“And so I go to the woods. As I go in under the trees, dependably, almost at once, and by nothing I do, things fall into place. I enter an order that does not exist outside, in the human spaces….I am less important than I thought. I rejoice in that.”
Wendell Berry: Essays 1969-1990 ‘A Native Hill’ from ‘The Long-Legged House’, 1969
Titania appreciates humans who understand the special nature of woods, and the Fairy Queen sometimes even appears to these mortals.
She can assume various guises – here she channels the spirit of Edvard Munch (famous for ‘The Scream’ painting)…
How long before you see her in Munch’s Fairy Forest?
If you would like to see Titania in person, visit the Edinburgh Fairy Embassy at Paradise Green, where she, Oberon and Puck will be welcoming visitors.
This is the manifesto for Persistent & Nasty, “a script-reading, debate and art as activism initiative for women and gender minorities in the stage and screen industries.”
“Hope for the Future”
Having learnt much and really enjoyed myself at a Persistent and Nasty event at last year’s Fringe, I was absolutely delighted to be asked to take part in their “Hope for the Future” evening! This was recorded live at the CCA in Glasgow and is available now: you can watch it here.
The event involved two rehearsed readings of short scripts by Jerusha Green and Tamara von Werthern, followed by a Q&A with guest speaker Dawn Sievewright and the actors, including Elaine Stirrat and Misha McCullagh of Persistent and Nasty.
Run by Civil Disobedience, “Persistent and Nasty is a script-reading, debate and art as activism initiative for the female-identified voice in stage and screen...Our goal is to create a project that is safe and supportive, but that is also an act of protest. Persistent and Nasty is about changing the cultural narrative through the stories we tell.”
Discussions from the “Hope for the Future” event include what makes a strong female character, differences between generations and cultures in Scotland / UK when it comes to making progress on equality, and what we can do to create the changes we want to see. I found I actually had things to say myself, especially on awareness and what is non-conscious.
I’d love to hear your opinions! What do you feel / think of the plays and the discussion?
Armistice Day of 2018 saw the world premiere of a major adaptation of Karl Kraus’ ‘unperformable’ play The Last Days of Mankind, featuring the Olivier-winning The Tiger Lillies. John Paul McGroarty and Yuri Birte Anderson directed this powerful satire about WWI, much of which was written in Viennese cafes at the time of the conflict.
At Leith Theatre, I joined casts from seven different countries which had been on different sides of the First World War. Now – 100 years later – artists from these allied and opposed lands united to work on creating an immense piece of theatre about the horrors of that war using Kraus’ words, dark humour and song.
This was truly epic theatre, as borne out by reviews (four and five stars) and reactions, some of which you can read here. People returned a number of times to see it, at least one audience member letting me know they had come up from England twice!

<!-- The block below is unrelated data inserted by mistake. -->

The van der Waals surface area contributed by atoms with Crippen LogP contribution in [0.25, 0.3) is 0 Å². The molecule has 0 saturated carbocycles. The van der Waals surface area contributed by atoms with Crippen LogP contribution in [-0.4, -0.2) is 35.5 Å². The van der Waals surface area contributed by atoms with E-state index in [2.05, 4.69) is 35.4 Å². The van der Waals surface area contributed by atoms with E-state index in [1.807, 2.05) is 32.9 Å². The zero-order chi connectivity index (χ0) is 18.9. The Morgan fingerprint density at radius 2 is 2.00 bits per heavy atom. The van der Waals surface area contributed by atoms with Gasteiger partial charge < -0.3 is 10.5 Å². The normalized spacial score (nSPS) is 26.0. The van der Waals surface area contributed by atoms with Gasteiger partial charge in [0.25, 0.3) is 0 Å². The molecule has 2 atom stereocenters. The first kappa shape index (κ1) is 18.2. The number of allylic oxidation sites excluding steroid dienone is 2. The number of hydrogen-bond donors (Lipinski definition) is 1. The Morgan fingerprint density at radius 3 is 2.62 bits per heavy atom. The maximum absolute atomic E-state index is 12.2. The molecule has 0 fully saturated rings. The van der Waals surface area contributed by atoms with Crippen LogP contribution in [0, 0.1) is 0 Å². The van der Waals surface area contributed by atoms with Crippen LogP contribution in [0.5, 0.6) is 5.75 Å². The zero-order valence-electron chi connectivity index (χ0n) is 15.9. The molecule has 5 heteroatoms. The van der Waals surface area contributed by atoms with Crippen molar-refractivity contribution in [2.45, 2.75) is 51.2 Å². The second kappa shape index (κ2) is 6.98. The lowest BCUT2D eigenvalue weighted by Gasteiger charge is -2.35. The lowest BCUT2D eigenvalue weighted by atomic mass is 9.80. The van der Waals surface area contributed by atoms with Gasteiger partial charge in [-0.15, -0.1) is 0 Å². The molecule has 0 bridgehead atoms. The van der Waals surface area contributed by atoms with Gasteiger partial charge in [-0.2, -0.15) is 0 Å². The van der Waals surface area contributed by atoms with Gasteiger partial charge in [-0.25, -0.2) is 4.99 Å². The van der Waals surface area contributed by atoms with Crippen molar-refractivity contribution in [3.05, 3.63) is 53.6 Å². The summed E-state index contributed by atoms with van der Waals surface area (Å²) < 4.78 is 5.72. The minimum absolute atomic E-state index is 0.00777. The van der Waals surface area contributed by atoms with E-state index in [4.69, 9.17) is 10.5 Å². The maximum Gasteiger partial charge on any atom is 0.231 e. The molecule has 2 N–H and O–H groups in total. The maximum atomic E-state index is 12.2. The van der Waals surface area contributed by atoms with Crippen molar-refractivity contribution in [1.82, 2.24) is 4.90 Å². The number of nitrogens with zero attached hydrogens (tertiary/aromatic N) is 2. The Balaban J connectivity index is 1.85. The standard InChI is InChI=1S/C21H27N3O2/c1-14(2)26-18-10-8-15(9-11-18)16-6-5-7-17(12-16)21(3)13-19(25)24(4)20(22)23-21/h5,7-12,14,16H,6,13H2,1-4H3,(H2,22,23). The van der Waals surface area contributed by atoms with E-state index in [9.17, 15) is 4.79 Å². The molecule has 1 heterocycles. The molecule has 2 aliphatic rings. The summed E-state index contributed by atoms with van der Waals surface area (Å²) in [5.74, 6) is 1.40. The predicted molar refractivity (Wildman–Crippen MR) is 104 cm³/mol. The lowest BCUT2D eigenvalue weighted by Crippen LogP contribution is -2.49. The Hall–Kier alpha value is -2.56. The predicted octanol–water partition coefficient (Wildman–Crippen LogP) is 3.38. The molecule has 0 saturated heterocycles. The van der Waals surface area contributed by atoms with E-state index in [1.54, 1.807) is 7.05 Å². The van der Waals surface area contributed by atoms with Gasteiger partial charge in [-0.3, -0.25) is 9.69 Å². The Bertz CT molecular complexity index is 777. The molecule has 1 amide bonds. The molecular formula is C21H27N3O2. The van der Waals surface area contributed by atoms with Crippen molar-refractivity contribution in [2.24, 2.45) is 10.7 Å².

We all played a number of roles, but my main one was that of Alice Schalek, the only female war correspondent with the Austro-Hungarian War Press Office. There were three of us, always appearing together, who played this role – just one of the exciting approaches to the play which arose from the work of the different companies and styles brought together.
I also had lines at the very end of this production’s script, spoken by one simply known as ‘Mother’. While lines from a show normally leave my head once I’ve left the production, on this occasion those last words stayed with me – a haunting testimony to their strength and the honour I felt in saying them.
Never, through all the days that you disgrace, will you avert your eyes from this dead face!
And may, when you have ended your descent to hell, this image greet you there as well.
May the splinters of this little one’s skull penetrate your brain and soul!
Long may you live and may you be terrorised through all your nights by this mother’s cries!
The Last Days of Mankind by Karl Kraus, translated by Patrick Healy
A powerful anti-war play, indeed.
A few responses to the production…
“spectacular… a series of stunning images to illustrate the text… a mighty theatrical feat” The Herald – Neil Cooper
“a thrilling sense of occasion and momentum… a biting, superbly-performed score… huge, brilliantly-blended visual images of the war” The Scotsman – Joyce McMillan
“a musical and artistic triumph… Hard hitting and impactful… several scenes brought a lump to the throat and the last 20 minutes of the play are worth the ticket price alone” Commonspace – Professor John Davis
“powerful anti-war play… stroke of genius… superb cast… highly relevant” Edinburgh Guide – Irene Brown
Predecessor to heroes from Zorro to Batman, that dashing, disguised saviour with a wonderfully entertaining – and seemingly indolent – secret identity,The Scarlet Pimpernel has long been a favourite of mine. I’ve read the original novel (and more, if I recall correctly) and on screen I’ve enjoyed the performances of Anthony Andrews (with Jane Seymour), Richard E. Grant (with Elizabeth McGovern) and the wonderful Leslie Howard, who played both The Scarlet Pimpernel and ‘Pimpernel’ Smith, the latter set in WWII.
Have you seen any of these? If so, which was your favourite? Comment below…
Now – to the stage! Thanks to a new play, I found out that Baroness Orczy’s Scarlet Pimpernel actually appeared on stage (1903) well before the first novel was published (1905).
The Scarlet Pimpernel is returning to the stage in a play by Helen Bang, directed by Jennifer Dick.